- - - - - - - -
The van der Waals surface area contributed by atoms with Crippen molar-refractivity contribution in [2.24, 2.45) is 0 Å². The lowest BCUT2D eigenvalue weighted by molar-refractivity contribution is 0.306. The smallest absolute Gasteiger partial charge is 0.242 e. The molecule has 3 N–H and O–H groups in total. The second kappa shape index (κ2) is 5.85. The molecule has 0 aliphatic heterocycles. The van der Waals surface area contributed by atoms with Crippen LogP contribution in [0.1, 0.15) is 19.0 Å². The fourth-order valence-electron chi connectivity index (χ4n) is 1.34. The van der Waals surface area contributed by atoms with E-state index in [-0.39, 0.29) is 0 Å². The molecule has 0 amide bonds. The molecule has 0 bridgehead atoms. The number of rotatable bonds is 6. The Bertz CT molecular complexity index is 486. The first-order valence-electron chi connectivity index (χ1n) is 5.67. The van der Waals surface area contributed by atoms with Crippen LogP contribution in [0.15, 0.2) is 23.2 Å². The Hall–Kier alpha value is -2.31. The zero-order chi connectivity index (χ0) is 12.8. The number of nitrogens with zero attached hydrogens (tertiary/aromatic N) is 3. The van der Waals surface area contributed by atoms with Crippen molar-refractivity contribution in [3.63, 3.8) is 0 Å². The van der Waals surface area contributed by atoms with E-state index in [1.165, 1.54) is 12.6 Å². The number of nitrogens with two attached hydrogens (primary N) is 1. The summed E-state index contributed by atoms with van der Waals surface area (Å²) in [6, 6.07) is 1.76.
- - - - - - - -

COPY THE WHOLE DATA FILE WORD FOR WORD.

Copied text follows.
The van der Waals surface area contributed by atoms with Crippen molar-refractivity contribution in [2.24, 2.45) is 0 Å². The lowest BCUT2D eigenvalue weighted by molar-refractivity contribution is 0.306. The smallest absolute Gasteiger partial charge is 0.242 e. The molecule has 3 N–H and O–H groups in total. The second kappa shape index (κ2) is 5.85. The molecule has 0 aliphatic heterocycles. The van der Waals surface area contributed by atoms with Crippen LogP contribution in [0.1, 0.15) is 19.0 Å². The fourth-order valence-electron chi connectivity index (χ4n) is 1.34. The van der Waals surface area contributed by atoms with E-state index in [-0.39, 0.29) is 0 Å². The molecule has 0 amide bonds. The molecule has 0 bridgehead atoms. The number of rotatable bonds is 6. The Bertz CT molecular complexity index is 486. The first-order valence-electron chi connectivity index (χ1n) is 5.67. The van der Waals surface area contributed by atoms with Crippen LogP contribution in [0.15, 0.2) is 23.2 Å². The Hall–Kier alpha value is -2.31. The zero-order chi connectivity index (χ0) is 12.8. The number of nitrogens with zero attached hydrogens (tertiary/aromatic N) is 3. The van der Waals surface area contributed by atoms with Crippen molar-refractivity contribution in [3.63, 3.8) is 0 Å². The van der Waals surface area contributed by atoms with E-state index in [1.165, 1.54) is 12.6 Å². The number of nitrogens with two attached hydrogens (primary N) is 1. The summed E-state index contributed by atoms with van der Waals surface area (Å²) in [6, 6.07) is 1.76.